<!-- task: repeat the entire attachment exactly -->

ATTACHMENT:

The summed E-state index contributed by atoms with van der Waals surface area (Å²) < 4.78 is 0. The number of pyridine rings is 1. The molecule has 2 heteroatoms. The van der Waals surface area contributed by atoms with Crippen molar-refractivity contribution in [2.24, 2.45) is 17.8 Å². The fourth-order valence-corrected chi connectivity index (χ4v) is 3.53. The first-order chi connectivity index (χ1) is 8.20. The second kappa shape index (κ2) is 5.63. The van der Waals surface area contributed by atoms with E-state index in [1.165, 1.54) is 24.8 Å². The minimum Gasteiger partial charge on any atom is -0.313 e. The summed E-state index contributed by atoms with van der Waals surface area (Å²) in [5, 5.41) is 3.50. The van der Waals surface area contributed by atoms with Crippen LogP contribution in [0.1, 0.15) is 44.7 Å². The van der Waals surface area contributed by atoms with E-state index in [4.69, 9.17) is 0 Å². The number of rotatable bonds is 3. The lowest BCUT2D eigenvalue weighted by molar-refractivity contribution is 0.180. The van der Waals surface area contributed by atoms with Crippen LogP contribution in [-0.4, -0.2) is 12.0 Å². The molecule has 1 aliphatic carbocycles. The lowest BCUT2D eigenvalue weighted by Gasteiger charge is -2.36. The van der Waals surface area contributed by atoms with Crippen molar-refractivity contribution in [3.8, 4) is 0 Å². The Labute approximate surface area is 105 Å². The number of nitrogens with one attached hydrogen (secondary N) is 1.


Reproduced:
The summed E-state index contributed by atoms with van der Waals surface area (Å²) < 4.78 is 0. The number of pyridine rings is 1. The molecule has 2 heteroatoms. The van der Waals surface area contributed by atoms with Crippen molar-refractivity contribution in [2.24, 2.45) is 17.8 Å². The fourth-order valence-corrected chi connectivity index (χ4v) is 3.53. The first-order chi connectivity index (χ1) is 8.20. The second kappa shape index (κ2) is 5.63. The van der Waals surface area contributed by atoms with E-state index in [1.165, 1.54) is 24.8 Å². The minimum Gasteiger partial charge on any atom is -0.313 e. The summed E-state index contributed by atoms with van der Waals surface area (Å²) in [5, 5.41) is 3.50. The van der Waals surface area contributed by atoms with Crippen LogP contribution in [0.1, 0.15) is 44.7 Å². The van der Waals surface area contributed by atoms with E-state index in [4.69, 9.17) is 0 Å². The number of rotatable bonds is 3. The lowest BCUT2D eigenvalue weighted by molar-refractivity contribution is 0.180. The van der Waals surface area contributed by atoms with Crippen LogP contribution in [-0.4, -0.2) is 12.0 Å². The molecule has 1 aliphatic carbocycles. The lowest BCUT2D eigenvalue weighted by Gasteiger charge is -2.36. The van der Waals surface area contributed by atoms with Crippen molar-refractivity contribution in [3.8, 4) is 0 Å². The Labute approximate surface area is 105 Å². The number of nitrogens with one attached hydrogen (secondary N) is 1.